- Use file encryption on your drive, so that someone can’t remove the data drive from your device without logging in and steal data.
- If you use an external drive as a backup, use file encryption and keep it in a secure location.
Work From Home clean desk
You can trust your friends and family, right? Well, hopefully. But just because you trust them doesn’t mean your employer should. Regardless, it isn’t always a matter of trust; some data should only be shared with people who need to know it. Besides, sometimes family members won’t be aware of which information needs to be kept secret and which they can talk about, and might inadvertently talk about sensitive topics. Think about your medical files. Would you want your doctor’s family and friends seeing those? They might be trustworthy; but they don’t need to know your private info.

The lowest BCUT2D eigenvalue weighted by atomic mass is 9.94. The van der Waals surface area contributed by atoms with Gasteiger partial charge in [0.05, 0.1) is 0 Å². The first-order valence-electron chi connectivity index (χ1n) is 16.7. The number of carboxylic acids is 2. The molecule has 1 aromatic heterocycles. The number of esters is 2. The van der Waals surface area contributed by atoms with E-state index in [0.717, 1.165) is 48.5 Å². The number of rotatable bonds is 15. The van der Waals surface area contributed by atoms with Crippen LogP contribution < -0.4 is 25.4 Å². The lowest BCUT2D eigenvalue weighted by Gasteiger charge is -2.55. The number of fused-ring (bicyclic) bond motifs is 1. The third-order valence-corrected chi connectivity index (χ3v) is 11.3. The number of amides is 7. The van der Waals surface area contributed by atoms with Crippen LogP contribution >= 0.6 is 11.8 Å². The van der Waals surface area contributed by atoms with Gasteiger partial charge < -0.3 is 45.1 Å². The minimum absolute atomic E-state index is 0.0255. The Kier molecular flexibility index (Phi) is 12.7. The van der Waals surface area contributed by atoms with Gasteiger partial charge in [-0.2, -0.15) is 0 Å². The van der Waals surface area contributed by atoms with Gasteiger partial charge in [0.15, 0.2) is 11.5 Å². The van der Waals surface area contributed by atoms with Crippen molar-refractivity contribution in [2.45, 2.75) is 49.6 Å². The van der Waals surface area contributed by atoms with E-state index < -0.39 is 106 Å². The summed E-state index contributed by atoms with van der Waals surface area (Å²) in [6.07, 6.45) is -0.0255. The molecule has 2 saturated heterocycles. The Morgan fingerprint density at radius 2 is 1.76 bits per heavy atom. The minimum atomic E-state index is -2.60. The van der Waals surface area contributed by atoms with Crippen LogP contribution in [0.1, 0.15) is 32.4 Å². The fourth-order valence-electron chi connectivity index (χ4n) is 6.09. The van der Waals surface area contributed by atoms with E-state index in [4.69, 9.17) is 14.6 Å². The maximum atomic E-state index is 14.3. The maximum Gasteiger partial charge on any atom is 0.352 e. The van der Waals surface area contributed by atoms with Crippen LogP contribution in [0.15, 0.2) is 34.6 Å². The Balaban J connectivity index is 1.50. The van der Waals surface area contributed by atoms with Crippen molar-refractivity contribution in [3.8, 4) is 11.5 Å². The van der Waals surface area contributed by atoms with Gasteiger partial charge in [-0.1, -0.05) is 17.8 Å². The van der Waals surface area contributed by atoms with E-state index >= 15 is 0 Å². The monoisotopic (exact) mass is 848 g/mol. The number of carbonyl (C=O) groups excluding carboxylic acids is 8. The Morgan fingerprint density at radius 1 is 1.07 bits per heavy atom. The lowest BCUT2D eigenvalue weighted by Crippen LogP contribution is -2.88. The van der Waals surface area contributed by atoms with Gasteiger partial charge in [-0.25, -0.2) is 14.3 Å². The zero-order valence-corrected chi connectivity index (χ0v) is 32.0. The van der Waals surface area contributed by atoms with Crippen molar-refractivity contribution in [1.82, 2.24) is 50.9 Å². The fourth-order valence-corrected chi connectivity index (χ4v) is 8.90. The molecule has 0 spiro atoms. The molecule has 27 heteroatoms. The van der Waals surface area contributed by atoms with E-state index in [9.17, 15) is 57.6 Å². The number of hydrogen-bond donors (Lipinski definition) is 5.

If you work from home, think about your home work space. How do you keep sensitive data away from people who don’t need to see it?
Follow these principles:
- Use a lockable filing cabinet if you must print out sensitive documents. Lock it when you aren’t in the room.
- Keep the door closed when you’re discussing sensitive information.
- Blank your screen when other people are in the room.
Remote Work clean desk
Not all remote work is carried out at home. For example, a lot of people work from cafes when they’re ‘working remotely’ but don’t want to be stuck at home. Working in public places can help you feel less isolated, but it can also put company and customer data at risk.
If you frequently work in a coworking space, library, cafe, or other location where you don’t have control of the environment, you might run into problems like:
- Accessing public or unsecured wifi networks can give people access to your device and, through that, your system.
- People nearby can overhear video meetings in which intellectual property is shared.